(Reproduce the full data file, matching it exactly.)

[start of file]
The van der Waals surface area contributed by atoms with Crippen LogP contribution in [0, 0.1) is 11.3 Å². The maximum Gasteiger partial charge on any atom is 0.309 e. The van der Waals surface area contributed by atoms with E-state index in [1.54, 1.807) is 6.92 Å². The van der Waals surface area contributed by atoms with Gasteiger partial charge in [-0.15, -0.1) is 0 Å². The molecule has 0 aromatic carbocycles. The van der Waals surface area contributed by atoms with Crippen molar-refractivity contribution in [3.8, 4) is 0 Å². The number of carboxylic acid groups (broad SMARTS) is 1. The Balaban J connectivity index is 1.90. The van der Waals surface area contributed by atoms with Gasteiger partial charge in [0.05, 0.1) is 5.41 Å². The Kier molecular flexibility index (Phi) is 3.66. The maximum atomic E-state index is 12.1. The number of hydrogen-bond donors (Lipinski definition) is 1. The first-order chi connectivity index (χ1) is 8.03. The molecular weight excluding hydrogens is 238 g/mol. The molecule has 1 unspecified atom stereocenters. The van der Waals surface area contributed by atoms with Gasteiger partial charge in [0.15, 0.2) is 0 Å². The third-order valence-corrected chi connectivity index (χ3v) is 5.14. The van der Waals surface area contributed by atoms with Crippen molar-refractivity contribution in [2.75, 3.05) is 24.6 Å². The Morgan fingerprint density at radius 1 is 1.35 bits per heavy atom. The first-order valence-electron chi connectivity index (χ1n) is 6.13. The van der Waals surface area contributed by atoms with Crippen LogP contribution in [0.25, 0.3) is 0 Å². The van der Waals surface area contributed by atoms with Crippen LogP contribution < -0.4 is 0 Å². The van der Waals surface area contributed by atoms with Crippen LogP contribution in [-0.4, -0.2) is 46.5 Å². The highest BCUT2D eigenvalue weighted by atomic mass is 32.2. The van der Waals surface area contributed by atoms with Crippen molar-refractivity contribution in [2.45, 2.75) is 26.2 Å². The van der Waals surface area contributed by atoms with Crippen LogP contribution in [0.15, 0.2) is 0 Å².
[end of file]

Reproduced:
The van der Waals surface area contributed by atoms with Crippen LogP contribution in [0, 0.1) is 11.3 Å². The maximum Gasteiger partial charge on any atom is 0.309 e. The van der Waals surface area contributed by atoms with E-state index in [1.54, 1.807) is 6.92 Å². The van der Waals surface area contributed by atoms with Gasteiger partial charge in [-0.15, -0.1) is 0 Å². The molecule has 0 aromatic carbocycles. The van der Waals surface area contributed by atoms with Crippen molar-refractivity contribution in [3.8, 4) is 0 Å². The number of carboxylic acid groups (broad SMARTS) is 1. The Balaban J connectivity index is 1.90. The van der Waals surface area contributed by atoms with Gasteiger partial charge in [0.05, 0.1) is 5.41 Å². The Kier molecular flexibility index (Phi) is 3.66. The maximum atomic E-state index is 12.1. The number of hydrogen-bond donors (Lipinski definition) is 1. The first-order chi connectivity index (χ1) is 8.03. The molecular weight excluding hydrogens is 238 g/mol. The molecule has 1 unspecified atom stereocenters. The van der Waals surface area contributed by atoms with Gasteiger partial charge in [0.15, 0.2) is 0 Å². The third-order valence-corrected chi connectivity index (χ3v) is 5.14. The van der Waals surface area contributed by atoms with Crippen molar-refractivity contribution in [2.75, 3.05) is 24.6 Å². The Morgan fingerprint density at radius 1 is 1.35 bits per heavy atom. The first-order valence-electron chi connectivity index (χ1n) is 6.13. The van der Waals surface area contributed by atoms with Crippen LogP contribution in [0.25, 0.3) is 0 Å². The van der Waals surface area contributed by atoms with Crippen LogP contribution < -0.4 is 0 Å². The van der Waals surface area contributed by atoms with Crippen LogP contribution in [-0.4, -0.2) is 46.5 Å². The highest BCUT2D eigenvalue weighted by atomic mass is 32.2. The van der Waals surface area contributed by atoms with Crippen molar-refractivity contribution in [2.45, 2.75) is 26.2 Å². The van der Waals surface area contributed by atoms with Crippen LogP contribution in [0.15, 0.2) is 0 Å².